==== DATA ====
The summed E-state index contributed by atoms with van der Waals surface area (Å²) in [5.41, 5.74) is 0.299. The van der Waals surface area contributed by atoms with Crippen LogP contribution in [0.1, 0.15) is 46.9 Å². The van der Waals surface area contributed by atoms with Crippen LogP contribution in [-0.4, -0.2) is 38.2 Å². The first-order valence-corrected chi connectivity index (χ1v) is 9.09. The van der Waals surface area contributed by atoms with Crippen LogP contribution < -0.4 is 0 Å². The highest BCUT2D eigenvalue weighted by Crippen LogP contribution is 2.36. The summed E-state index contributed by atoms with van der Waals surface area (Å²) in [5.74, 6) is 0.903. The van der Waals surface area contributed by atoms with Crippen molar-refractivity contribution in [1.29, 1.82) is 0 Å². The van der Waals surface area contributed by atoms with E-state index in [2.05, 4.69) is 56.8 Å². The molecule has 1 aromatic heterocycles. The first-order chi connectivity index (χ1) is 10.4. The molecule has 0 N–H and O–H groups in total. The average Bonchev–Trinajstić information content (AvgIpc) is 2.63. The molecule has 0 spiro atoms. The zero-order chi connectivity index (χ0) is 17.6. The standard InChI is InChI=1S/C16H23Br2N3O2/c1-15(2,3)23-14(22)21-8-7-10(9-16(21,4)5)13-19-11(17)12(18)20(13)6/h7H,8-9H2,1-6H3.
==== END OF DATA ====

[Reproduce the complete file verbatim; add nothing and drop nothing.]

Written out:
The summed E-state index contributed by atoms with van der Waals surface area (Å²) in [5.41, 5.74) is 0.299. The van der Waals surface area contributed by atoms with Crippen LogP contribution in [0.1, 0.15) is 46.9 Å². The van der Waals surface area contributed by atoms with Crippen LogP contribution in [-0.4, -0.2) is 38.2 Å². The first-order valence-corrected chi connectivity index (χ1v) is 9.09. The van der Waals surface area contributed by atoms with Crippen LogP contribution < -0.4 is 0 Å². The highest BCUT2D eigenvalue weighted by Crippen LogP contribution is 2.36. The summed E-state index contributed by atoms with van der Waals surface area (Å²) in [5.74, 6) is 0.903. The van der Waals surface area contributed by atoms with Crippen molar-refractivity contribution in [1.29, 1.82) is 0 Å². The van der Waals surface area contributed by atoms with E-state index in [2.05, 4.69) is 56.8 Å². The molecule has 1 aromatic heterocycles. The first-order chi connectivity index (χ1) is 10.4. The molecule has 0 N–H and O–H groups in total. The average Bonchev–Trinajstić information content (AvgIpc) is 2.63. The molecule has 0 spiro atoms. The zero-order chi connectivity index (χ0) is 17.6. The standard InChI is InChI=1S/C16H23Br2N3O2/c1-15(2,3)23-14(22)21-8-7-10(9-16(21,4)5)13-19-11(17)12(18)20(13)6/h7H,8-9H2,1-6H3.